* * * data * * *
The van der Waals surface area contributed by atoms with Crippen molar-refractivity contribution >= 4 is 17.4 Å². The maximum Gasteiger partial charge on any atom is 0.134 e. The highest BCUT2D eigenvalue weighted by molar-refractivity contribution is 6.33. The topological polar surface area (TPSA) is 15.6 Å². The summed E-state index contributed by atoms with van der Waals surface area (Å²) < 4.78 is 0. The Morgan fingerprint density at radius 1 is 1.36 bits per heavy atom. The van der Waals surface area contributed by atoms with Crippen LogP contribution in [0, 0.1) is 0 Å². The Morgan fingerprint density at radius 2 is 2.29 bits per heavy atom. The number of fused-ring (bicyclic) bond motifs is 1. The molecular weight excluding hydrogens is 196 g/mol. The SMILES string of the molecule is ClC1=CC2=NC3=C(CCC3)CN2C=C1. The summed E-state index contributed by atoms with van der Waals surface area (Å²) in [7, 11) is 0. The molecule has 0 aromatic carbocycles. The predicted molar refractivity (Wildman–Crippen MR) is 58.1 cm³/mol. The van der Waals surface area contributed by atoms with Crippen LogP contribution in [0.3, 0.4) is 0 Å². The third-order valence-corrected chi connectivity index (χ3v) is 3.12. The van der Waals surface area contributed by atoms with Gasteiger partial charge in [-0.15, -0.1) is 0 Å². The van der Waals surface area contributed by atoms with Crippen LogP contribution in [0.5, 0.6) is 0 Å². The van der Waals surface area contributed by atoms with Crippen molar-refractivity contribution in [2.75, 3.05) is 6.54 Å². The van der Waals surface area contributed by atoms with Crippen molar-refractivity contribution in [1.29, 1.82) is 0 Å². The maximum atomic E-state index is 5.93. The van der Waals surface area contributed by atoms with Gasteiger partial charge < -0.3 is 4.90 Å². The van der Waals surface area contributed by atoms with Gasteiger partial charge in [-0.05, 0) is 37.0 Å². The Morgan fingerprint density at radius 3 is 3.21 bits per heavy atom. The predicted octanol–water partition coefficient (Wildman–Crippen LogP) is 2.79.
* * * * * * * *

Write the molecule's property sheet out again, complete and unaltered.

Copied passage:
The van der Waals surface area contributed by atoms with Crippen molar-refractivity contribution >= 4 is 17.4 Å². The maximum Gasteiger partial charge on any atom is 0.134 e. The highest BCUT2D eigenvalue weighted by molar-refractivity contribution is 6.33. The topological polar surface area (TPSA) is 15.6 Å². The summed E-state index contributed by atoms with van der Waals surface area (Å²) < 4.78 is 0. The Morgan fingerprint density at radius 1 is 1.36 bits per heavy atom. The van der Waals surface area contributed by atoms with Crippen LogP contribution in [0, 0.1) is 0 Å². The Morgan fingerprint density at radius 2 is 2.29 bits per heavy atom. The number of fused-ring (bicyclic) bond motifs is 1. The molecular weight excluding hydrogens is 196 g/mol. The SMILES string of the molecule is ClC1=CC2=NC3=C(CCC3)CN2C=C1. The summed E-state index contributed by atoms with van der Waals surface area (Å²) in [7, 11) is 0. The molecule has 0 aromatic carbocycles. The predicted molar refractivity (Wildman–Crippen MR) is 58.1 cm³/mol. The van der Waals surface area contributed by atoms with Crippen LogP contribution in [0.3, 0.4) is 0 Å². The third-order valence-corrected chi connectivity index (χ3v) is 3.12. The van der Waals surface area contributed by atoms with Gasteiger partial charge in [-0.15, -0.1) is 0 Å². The van der Waals surface area contributed by atoms with Crippen LogP contribution in [0.5, 0.6) is 0 Å². The van der Waals surface area contributed by atoms with Crippen molar-refractivity contribution in [2.75, 3.05) is 6.54 Å². The van der Waals surface area contributed by atoms with Crippen molar-refractivity contribution in [1.29, 1.82) is 0 Å². The maximum atomic E-state index is 5.93. The van der Waals surface area contributed by atoms with Gasteiger partial charge < -0.3 is 4.90 Å². The van der Waals surface area contributed by atoms with Gasteiger partial charge in [-0.05, 0) is 37.0 Å². The Morgan fingerprint density at radius 3 is 3.21 bits per heavy atom. The predicted octanol–water partition coefficient (Wildman–Crippen LogP) is 2.79.